Kudos to Chevy Tahoe: It takes guts to brand with social computing
I've got to applaud Chevy Tahoe's recent foray into social computing with http://www.chevyapprentice.com/. On the site, users can create their own customized video commercial, complete with text and background music. Chevy's intent was to tie into a recent appearance of the Tahoe on "The Apprentice" and give users an opportunity to be in the director's chair.
But then, what could be politely construed as a product manager's nightmare happened --environmentalists used the opportunity to deliver a very different kind of message than what you would normally expect. You can see the results here and here on YouTube.
So were the Chevy brand managers foolish to put out chevyapprentice.com in the first place? Or were they super smart because any buzz is better than no buzz? Well, we get some insight from a post by Ed Peper, Chevrolet's general manager, on Fastlane - here's an excerpt:
A contest of this sort doesn't come without risks. As we expected, people who are opposed to SUVs for a variety of reasons quickly discovered that they were also welcome to participate.
Early on we made the decision that if we were to hold this contest, in which we invite anyone to create an ad, in an open forum, that we would be summarily destroyed in the blogosphere if we censored the ads based on their viewpoint. So, we adopted a position of openness and transparency, and decided that we would welcome the debate.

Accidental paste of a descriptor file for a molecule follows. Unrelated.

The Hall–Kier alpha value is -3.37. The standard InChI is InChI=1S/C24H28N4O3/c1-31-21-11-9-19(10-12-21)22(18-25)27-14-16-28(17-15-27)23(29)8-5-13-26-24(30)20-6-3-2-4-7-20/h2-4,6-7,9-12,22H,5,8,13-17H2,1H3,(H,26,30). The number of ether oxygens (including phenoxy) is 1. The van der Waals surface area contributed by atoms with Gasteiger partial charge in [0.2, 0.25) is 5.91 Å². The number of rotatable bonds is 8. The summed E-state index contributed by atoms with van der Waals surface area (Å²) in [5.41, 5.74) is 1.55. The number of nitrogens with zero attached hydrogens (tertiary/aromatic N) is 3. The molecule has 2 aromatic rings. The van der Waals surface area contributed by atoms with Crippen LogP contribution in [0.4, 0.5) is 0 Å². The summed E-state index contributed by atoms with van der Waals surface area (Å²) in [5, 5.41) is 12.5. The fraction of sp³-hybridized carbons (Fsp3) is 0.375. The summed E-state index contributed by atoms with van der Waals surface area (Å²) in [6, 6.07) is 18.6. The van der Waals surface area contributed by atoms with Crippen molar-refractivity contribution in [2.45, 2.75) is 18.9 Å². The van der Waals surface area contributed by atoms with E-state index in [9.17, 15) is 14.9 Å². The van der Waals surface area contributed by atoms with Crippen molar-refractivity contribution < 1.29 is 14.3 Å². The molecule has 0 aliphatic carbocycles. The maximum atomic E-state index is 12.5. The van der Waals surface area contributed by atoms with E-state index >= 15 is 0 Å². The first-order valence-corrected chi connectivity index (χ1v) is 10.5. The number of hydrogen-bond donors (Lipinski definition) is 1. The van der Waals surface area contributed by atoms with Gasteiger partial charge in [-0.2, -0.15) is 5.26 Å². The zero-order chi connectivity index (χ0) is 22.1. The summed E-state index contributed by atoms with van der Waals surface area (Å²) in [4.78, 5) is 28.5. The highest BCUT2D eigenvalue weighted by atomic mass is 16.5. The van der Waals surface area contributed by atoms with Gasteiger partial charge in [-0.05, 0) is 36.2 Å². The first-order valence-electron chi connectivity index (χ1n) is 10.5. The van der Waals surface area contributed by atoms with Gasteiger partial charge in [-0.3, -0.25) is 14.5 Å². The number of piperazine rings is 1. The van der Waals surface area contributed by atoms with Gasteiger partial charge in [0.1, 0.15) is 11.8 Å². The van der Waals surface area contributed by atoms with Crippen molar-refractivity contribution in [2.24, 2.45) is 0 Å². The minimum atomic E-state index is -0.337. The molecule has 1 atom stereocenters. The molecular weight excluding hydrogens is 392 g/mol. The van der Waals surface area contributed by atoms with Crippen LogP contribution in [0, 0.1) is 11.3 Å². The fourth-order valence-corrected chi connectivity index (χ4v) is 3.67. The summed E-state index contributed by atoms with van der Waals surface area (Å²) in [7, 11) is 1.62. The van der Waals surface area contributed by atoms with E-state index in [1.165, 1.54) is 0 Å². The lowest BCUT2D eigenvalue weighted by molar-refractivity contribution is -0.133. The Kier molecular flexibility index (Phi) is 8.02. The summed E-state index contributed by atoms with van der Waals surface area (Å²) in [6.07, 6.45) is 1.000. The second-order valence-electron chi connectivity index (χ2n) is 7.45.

Ed goes on in the blog post to explain that they understood that there were some people who would never purchase an SUV, and stresses that Chevy tries to make their large trucks as fuel efficient as possible.
Wow. Here is a company that understood going into the campaign the risk of negative publicity and still went ahead with it. Now you can debate whether this is all back-fill, publicity management, but having talked with the folks at GM previously about their approach to social computing initiatives like Fastlane, I think they had a pretty good idea what was going on.
While some people point to this campaign as an example of the failure of viral marketing and social computing, I think it points to a great success. Our definition of social computing is when technology results in power shifting from institutions (like Chevy) to communities (like customers). By losing that control over the brand experience, Chevy actually brought more people into it -- witness the debate over the campaign itself. The environmental and SUV fuel economy debate has always existed outside of the Chevy experience, but by bringing it into chevyapprentice.com, Chevy has harnessed it into a promotional benefit.
So final take away and then a question. If you're going to participate as a marketer in the social computing arena, you've got to have thick skin and be ready to engage in the messy world of your customer's opinions. Marketers that have the guts to turn over their brand to the public will in the end win over their customers.
And now my question(s): Put yourself in Ed Peper's shoes. What would you have done differently, and more importantly, what should marketers eager to tap into social computing techniques take away from this campaign?